In assessing False Claim Act damages, and in attempting to settle such cases, the compromise position could be to develop a “fraud factor,” which is an estimate of how much the government overpaid for the time and effort actually spent compared to what was represented and paid by the government in the NIH grant.

Grant “Cost Principles”

The federal regulations controlling awards of grants are found under 2 C.F.R. Subtitle A, Chapter II, Part 200. These regulations include “Cost Principles” to help assess whether a specific cost can be allocated to a federal grant.  2 C.F.R. §§ 200.400, 200.401.

Specifically, these principles “must be used in determining the allowable costs of work performed by the non-Federal entity under Federal awards.”  Id. at § 200.401(a). The grant recipient who receives the award, has the burden of “administering Federal funds in a manner consistent with underlying agreements, program objectives, and the terms and conditions of the Federal award.”  Id. at § 200.400(b).

Costs must meet certain minimal conditions “in order to be allowable under Federal awards,” including that the costs must “[b]e necessary and reasonable for the performance of the Federal award.” 2 C.F.R. § 200.403.

Specifically, “[a] cost is reasonable if, in its nature and amount, it does not exceed that which would be incurred by a prudent person under the circumstances prevailing at the time the decision was made to incur the cost.” Id. at § 200.404.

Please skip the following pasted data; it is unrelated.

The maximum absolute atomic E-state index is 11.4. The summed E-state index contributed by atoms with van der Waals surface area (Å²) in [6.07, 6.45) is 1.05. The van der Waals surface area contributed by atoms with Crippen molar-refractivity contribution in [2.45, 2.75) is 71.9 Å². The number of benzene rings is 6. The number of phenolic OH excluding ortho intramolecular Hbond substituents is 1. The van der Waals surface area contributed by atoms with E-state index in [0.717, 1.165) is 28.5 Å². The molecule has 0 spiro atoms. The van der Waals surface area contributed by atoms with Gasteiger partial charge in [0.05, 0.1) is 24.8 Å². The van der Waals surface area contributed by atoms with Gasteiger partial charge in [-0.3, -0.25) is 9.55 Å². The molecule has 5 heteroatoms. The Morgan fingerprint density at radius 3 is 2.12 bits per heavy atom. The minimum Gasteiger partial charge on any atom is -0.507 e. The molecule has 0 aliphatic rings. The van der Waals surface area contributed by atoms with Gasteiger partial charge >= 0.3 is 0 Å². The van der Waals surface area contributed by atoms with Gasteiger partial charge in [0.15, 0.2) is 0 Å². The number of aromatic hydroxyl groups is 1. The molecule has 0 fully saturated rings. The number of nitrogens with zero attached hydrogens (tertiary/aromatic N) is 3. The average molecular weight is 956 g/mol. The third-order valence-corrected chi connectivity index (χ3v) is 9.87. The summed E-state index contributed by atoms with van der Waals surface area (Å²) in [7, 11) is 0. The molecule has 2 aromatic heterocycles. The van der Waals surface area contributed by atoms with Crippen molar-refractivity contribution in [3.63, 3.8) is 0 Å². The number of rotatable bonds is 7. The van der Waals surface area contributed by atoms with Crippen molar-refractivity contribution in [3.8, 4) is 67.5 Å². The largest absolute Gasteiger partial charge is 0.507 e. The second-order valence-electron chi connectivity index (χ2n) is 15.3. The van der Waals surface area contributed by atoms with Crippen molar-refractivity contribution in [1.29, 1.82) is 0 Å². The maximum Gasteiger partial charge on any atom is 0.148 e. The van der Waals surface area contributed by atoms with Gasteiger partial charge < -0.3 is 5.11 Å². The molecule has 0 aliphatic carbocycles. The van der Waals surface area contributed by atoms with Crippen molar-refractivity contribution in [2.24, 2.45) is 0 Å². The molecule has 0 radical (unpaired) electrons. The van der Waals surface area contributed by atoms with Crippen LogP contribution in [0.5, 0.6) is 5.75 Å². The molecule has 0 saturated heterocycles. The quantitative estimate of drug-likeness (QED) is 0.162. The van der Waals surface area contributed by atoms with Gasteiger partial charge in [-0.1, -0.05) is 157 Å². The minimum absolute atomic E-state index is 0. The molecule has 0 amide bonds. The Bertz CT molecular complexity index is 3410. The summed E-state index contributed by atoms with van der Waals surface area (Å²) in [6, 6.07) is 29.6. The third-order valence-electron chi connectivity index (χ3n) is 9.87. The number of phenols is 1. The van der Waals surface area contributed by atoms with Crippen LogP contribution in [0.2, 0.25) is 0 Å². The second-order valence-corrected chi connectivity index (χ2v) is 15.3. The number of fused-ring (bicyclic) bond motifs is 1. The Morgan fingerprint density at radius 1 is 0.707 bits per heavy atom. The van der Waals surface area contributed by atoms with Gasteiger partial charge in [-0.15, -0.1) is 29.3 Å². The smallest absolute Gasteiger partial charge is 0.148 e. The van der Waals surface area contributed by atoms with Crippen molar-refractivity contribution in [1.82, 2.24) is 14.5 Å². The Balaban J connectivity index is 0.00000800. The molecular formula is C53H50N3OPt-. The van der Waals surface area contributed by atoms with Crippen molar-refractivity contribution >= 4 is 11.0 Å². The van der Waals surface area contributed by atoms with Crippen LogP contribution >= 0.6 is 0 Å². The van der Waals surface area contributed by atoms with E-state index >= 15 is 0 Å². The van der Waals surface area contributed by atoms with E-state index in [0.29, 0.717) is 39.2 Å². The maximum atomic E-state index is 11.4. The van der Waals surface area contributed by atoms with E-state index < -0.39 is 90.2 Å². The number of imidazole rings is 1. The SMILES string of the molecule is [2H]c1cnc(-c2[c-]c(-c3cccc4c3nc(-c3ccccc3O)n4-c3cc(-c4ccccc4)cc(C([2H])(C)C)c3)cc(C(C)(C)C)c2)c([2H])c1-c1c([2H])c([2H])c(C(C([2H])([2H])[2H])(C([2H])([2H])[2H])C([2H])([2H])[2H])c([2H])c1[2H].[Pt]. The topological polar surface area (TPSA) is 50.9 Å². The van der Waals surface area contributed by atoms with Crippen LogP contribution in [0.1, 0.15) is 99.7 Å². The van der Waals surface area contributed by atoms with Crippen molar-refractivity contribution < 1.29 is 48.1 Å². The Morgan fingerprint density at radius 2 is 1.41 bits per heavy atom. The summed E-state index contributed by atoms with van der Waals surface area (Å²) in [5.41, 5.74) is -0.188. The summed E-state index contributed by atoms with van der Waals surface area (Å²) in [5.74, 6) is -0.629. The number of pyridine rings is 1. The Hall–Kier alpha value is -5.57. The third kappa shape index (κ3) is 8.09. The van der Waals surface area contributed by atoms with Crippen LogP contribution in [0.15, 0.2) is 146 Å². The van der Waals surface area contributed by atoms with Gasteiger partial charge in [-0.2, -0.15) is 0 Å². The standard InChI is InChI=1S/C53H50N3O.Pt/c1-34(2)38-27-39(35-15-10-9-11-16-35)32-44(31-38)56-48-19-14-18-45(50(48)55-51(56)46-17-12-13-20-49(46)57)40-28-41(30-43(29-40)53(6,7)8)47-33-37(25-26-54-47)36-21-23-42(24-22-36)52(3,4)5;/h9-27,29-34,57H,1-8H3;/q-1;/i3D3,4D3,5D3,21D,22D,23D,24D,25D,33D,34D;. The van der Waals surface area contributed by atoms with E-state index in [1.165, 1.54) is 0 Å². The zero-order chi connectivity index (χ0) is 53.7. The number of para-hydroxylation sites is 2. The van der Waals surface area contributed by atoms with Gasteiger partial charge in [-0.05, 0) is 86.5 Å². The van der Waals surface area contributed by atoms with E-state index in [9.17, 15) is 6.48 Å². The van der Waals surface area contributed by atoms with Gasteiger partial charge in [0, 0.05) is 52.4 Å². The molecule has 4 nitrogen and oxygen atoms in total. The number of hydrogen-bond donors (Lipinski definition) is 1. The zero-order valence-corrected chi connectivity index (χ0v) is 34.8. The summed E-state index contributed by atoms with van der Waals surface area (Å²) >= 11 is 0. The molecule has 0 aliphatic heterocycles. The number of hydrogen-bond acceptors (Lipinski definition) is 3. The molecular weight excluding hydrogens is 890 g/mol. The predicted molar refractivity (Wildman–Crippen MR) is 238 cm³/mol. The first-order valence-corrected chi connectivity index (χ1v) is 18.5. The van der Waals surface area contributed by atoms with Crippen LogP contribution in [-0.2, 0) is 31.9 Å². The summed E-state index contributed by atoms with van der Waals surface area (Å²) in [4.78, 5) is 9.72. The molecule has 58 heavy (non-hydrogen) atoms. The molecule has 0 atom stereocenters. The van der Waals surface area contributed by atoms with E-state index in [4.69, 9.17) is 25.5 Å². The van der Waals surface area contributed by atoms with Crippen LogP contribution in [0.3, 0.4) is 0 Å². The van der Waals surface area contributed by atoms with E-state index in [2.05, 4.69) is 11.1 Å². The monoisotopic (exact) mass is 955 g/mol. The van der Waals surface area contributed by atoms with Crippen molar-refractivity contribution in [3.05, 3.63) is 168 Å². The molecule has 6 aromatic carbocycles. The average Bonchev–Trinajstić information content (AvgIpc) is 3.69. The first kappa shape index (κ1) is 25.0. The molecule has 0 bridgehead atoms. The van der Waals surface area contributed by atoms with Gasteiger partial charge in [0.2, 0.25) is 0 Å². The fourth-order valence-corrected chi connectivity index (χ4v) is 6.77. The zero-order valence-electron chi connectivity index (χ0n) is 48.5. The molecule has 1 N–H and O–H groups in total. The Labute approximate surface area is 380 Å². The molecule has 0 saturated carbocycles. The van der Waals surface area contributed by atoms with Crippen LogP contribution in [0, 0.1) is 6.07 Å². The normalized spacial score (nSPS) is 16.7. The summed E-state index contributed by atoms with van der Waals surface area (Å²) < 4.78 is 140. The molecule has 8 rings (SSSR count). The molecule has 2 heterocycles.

Cost Principles and Employee Compensation

There is a specific section of the cost principles discussing compensation paid, in any form, to employees for performing activities under the award.  2 C.F.R. § 200.430. As a baseline requirement, compensation must be “reasonable for the services rendered and conform[] to the established written policy of the non-Federal entity consistently applied to both Federal and non-Federal activities.”  Id. at 200.430(a)(1).

Moreover, the regulations provide that “[c]harges to Federal awards for salaries and wages must be based on records that accurately reflect the work performed,” including adherence to certain minimal documentation standards, including that the records must:

(i) Be supported by a system of internal control which provides reasonable assurance that the charges are accurate, allowable, and properly allocated;